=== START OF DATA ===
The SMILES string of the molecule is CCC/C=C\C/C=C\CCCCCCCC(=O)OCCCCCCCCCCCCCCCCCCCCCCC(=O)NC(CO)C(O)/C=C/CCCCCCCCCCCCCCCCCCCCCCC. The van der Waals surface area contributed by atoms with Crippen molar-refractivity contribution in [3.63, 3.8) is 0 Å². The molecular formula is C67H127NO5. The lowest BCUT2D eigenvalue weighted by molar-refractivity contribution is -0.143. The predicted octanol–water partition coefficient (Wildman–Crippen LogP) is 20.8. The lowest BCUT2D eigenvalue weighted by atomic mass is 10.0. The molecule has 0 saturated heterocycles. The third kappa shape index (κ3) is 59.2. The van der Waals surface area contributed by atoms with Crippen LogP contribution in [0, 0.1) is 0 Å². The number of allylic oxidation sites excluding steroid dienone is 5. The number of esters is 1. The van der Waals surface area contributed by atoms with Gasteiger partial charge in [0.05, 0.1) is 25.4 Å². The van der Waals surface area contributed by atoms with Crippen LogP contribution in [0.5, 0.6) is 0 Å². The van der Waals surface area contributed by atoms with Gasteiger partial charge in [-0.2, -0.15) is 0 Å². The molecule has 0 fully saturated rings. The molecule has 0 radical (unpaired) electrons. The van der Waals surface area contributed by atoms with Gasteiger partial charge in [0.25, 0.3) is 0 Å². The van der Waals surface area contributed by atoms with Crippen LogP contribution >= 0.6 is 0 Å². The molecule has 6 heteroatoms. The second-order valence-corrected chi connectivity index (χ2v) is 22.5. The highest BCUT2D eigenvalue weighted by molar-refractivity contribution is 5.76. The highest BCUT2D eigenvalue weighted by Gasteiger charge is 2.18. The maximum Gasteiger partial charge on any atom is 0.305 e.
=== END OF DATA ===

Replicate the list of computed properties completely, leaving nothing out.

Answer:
The SMILES string of the molecule is CCC/C=C\C/C=C\CCCCCCCC(=O)OCCCCCCCCCCCCCCCCCCCCCCC(=O)NC(CO)C(O)/C=C/CCCCCCCCCCCCCCCCCCCCCCC. The van der Waals surface area contributed by atoms with Crippen molar-refractivity contribution in [3.63, 3.8) is 0 Å². The molecular formula is C67H127NO5. The lowest BCUT2D eigenvalue weighted by molar-refractivity contribution is -0.143. The predicted octanol–water partition coefficient (Wildman–Crippen LogP) is 20.8. The lowest BCUT2D eigenvalue weighted by atomic mass is 10.0. The molecule has 0 saturated heterocycles. The third kappa shape index (κ3) is 59.2. The van der Waals surface area contributed by atoms with Crippen LogP contribution in [0, 0.1) is 0 Å². The number of allylic oxidation sites excluding steroid dienone is 5. The number of esters is 1. The van der Waals surface area contributed by atoms with Gasteiger partial charge in [0.05, 0.1) is 25.4 Å². The van der Waals surface area contributed by atoms with Crippen LogP contribution in [0.5, 0.6) is 0 Å². The van der Waals surface area contributed by atoms with Gasteiger partial charge in [-0.2, -0.15) is 0 Å². The molecule has 0 fully saturated rings. The molecule has 0 radical (unpaired) electrons. The van der Waals surface area contributed by atoms with Gasteiger partial charge in [0.25, 0.3) is 0 Å². The van der Waals surface area contributed by atoms with Crippen LogP contribution >= 0.6 is 0 Å². The molecule has 6 heteroatoms. The second-order valence-corrected chi connectivity index (χ2v) is 22.5. The highest BCUT2D eigenvalue weighted by molar-refractivity contribution is 5.76. The highest BCUT2D eigenvalue weighted by Gasteiger charge is 2.18. The maximum Gasteiger partial charge on any atom is 0.305 e.